Yes. Your dentist might be able to use a porcelain veneer or crown. Whether these are suitable depends on the condition of the tooth. If veneers are being considered to correct uneven teeth or teeth that do not look straight, orthodontic treatment may be an alternative.

be scheduled for a follow-up visit. At that point, your dentist will examine the gums to determine if everything is healing properly, and if it is, they will let you know when you can return to all your normal dietary habits. Additionally, you may be prescribed an antibiotic rinse to use in order to combat a potential infection, and when you do brush your teeth, you will need to do so very gently.

Is gum shaping different from gum contouring?

These terms are used interchangeably by dentists who perform them. Some may use contouring to describe the procedure with the use of a scalpel and reshaping when lasers are used. At the end of the day, the approach and objective are very similar. It is the tools that are different. The key is that if you want your gums to look different, it doesn't really matter which term is used, both contouring and reshaping can be an excellent solution.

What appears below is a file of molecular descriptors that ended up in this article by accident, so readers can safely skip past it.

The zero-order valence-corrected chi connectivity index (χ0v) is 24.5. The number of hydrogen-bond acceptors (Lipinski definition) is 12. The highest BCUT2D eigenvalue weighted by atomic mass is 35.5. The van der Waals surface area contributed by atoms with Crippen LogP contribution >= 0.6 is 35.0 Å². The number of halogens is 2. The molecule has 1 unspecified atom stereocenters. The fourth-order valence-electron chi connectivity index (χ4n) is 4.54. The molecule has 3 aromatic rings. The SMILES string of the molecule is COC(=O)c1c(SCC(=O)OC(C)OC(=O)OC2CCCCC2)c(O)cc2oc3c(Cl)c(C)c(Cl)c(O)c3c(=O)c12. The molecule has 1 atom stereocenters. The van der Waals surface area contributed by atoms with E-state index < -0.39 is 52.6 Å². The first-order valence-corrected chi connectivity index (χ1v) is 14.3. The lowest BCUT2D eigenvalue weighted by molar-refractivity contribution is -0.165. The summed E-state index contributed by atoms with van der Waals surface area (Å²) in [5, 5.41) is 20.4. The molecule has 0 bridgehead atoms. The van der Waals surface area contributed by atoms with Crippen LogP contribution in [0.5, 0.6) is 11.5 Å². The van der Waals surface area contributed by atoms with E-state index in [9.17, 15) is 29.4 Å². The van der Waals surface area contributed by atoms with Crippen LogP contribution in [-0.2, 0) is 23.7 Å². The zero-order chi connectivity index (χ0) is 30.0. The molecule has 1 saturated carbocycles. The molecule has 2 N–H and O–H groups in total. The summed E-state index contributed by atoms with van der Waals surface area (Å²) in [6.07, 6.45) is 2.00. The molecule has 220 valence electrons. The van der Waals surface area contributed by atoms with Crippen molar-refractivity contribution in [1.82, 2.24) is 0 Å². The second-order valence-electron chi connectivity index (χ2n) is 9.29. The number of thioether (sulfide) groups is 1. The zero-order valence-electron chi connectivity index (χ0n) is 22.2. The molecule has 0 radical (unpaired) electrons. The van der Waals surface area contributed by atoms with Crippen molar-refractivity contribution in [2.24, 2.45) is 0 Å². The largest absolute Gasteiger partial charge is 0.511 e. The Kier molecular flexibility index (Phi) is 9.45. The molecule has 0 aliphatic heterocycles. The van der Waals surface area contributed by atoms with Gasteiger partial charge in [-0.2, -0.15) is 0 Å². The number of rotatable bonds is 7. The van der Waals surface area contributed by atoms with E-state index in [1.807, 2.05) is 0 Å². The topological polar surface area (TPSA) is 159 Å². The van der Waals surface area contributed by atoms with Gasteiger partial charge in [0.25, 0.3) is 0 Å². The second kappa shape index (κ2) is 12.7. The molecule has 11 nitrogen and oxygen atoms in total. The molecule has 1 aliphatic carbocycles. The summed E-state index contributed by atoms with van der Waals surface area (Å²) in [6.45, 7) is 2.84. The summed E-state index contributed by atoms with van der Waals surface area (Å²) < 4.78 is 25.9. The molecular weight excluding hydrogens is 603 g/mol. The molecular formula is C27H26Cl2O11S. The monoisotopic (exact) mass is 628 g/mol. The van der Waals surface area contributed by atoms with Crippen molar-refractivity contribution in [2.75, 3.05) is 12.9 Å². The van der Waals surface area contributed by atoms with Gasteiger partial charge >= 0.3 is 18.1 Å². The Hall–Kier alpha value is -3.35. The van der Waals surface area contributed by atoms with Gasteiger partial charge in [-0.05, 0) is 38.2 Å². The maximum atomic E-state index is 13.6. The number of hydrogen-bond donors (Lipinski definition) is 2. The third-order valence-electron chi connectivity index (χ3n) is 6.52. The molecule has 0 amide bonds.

Is this purely a cosmetic procedure, or is there a medical reasons for contouring and shaping?

That depends on why you want to schedule a gum reshaping. If you are calling our office because you suffer from gum disease, we will first examine you to determine if you have the condition, discuss your treatment options, and work to eliminate the actual disease. At that point, you may very well need a gum contouring procedure in order to restore gums that have receded and are now putting the health of your teeth, roots, and jawbone at risk. In a very real sense, gum contouring and grafting can help save your teeth.